Dear NRPG members and interested,
For your information. Note the award winning Black Cockatoo film showing as well as the End Forest Mining information eve.
President, NRPG Bushcarers
| Dear Alan, Welcome to the Kambarang newsletter!While we will all be celebrating an end to logging in native forests at the end of the year, the fight to stop clearing for mining continues. The EPA will decide later this year whether or not to assess the mining operations of Alcoa, which pose an unacceptable risk to the Northern Jarrah Forests and Perth’s drinking water supply. We recently flocked together at Dumas House to make a giant black cockatoo, and displayed a banner reading ‘Who’s in charge here?’ as a gentle for reminder for Ministers entering Parliament House. The fight to save the largest breeding area for Ngolyenoks at Cocanarup is still not over. After the Federal Government invoked the Environmental Protection Act, Bulletin Resources initially withdrew their proposal, only to revive it in a different format. It has since been handballed from the EPA to the Department of Mines for assessment. We have not been able to access this new proposal so we don’t yet know if we can refer it back to the Federal Government.|
We are also trying our best to save the beautiful banksia woodland in Jandakot, which is threatened by the prosed Perth Surf Park. The decision by the EPA not to assess this proposal was devastating. The Appeals Convenor supported the EPA’s decision not to assess, despite the proposed clearing of federally-protected banksia woodland habitat. The last resort now seems to be an appeal on the clearing permit.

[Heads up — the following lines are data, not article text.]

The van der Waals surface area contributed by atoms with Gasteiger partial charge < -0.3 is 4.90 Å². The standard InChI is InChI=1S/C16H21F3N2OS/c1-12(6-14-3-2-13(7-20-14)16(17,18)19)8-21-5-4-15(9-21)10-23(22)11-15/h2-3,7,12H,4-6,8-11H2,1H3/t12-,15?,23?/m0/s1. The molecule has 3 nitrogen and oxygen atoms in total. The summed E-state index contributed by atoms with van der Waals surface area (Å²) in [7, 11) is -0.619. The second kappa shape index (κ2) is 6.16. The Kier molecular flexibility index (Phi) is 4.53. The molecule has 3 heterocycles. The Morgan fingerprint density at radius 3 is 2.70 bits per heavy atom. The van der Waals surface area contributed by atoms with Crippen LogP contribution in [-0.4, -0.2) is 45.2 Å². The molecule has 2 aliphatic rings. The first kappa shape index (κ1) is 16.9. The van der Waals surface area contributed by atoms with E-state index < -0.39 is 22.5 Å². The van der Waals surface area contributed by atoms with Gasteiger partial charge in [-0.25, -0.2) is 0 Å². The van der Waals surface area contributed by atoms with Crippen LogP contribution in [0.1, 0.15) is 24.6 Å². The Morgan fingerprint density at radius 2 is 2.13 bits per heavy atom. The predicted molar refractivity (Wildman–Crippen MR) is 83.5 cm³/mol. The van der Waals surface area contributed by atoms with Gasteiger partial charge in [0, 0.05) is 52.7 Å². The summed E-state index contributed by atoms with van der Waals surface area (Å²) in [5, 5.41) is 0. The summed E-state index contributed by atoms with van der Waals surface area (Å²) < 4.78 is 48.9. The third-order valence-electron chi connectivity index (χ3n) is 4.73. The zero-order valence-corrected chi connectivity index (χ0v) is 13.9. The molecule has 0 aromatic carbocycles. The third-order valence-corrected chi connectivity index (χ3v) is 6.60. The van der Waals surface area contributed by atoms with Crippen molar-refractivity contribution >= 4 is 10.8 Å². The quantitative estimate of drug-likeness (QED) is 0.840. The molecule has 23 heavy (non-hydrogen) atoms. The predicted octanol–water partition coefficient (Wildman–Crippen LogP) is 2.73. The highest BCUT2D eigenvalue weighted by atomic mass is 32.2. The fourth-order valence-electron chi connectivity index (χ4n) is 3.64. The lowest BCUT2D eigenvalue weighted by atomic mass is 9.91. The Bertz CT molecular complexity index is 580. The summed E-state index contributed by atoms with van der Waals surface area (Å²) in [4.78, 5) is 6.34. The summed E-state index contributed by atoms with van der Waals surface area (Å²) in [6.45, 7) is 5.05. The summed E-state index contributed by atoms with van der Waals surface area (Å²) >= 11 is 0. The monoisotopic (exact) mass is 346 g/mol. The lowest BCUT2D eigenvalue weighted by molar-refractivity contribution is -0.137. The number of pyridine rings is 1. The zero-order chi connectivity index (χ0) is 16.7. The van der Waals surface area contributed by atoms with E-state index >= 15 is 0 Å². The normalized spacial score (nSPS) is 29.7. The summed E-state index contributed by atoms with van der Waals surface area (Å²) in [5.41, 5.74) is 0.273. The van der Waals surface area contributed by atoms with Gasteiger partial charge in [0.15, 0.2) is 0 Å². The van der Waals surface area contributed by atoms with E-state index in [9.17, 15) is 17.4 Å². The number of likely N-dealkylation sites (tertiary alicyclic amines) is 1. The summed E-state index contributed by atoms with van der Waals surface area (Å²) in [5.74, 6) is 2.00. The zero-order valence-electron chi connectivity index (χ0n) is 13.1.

The review into the removal of the Gnangara Pines is also about to start in the new year and we have been assured that no more of this vital food source for the Ngolyenoks will be chopped down once the EPA begin their assesment. Scientists say if this pine plantation is cleared it could halve the Perth-Peel population of the endangered Ngolyenoks. Thank you so much, everyone, for your continued efforts to keep the black cockatoos, breeding, feeding, and flying. We wish you all the best for the holiday season and hope to see you at the rally on 9th December. Paddy Cullen and the Save the Black Cockatoos team. Black Cockatoo Crisis wins the Adelaide Film Festival Change Award Congratulations to the Black Cockatoo Crisis team! Here’s an update from producer/director Jane Hammond about the film’s latest award: ‘It was truly amazing to have Black Cockatoo Crisis screening at the Adelaide Film Festival. And to win the Change Award. And to be part of the buzz. Thank you to all of the film’s supporters, donors and crew. The story of the plight of our black cockatoos is reaching audiences across the nation and the globe. Our government’s cannot say they didn’t know. They can act to reverse the decline of species and save the black cockatoo but it will take political will. Over to you Reece Whitby MLA and Tanya Plibersek. The nation is watching, and the world is watching. ‘The Adelaide Film Festival is acknowledged as a top tier film festival in Australia. It is one of the best and most prestigious, so the win was amazing. I went across to Adelaide to support the film and to speak with audiences. The festival nominated the film to compete for the award in a field of four films. The audiences then voted on the film they thought should get the prize.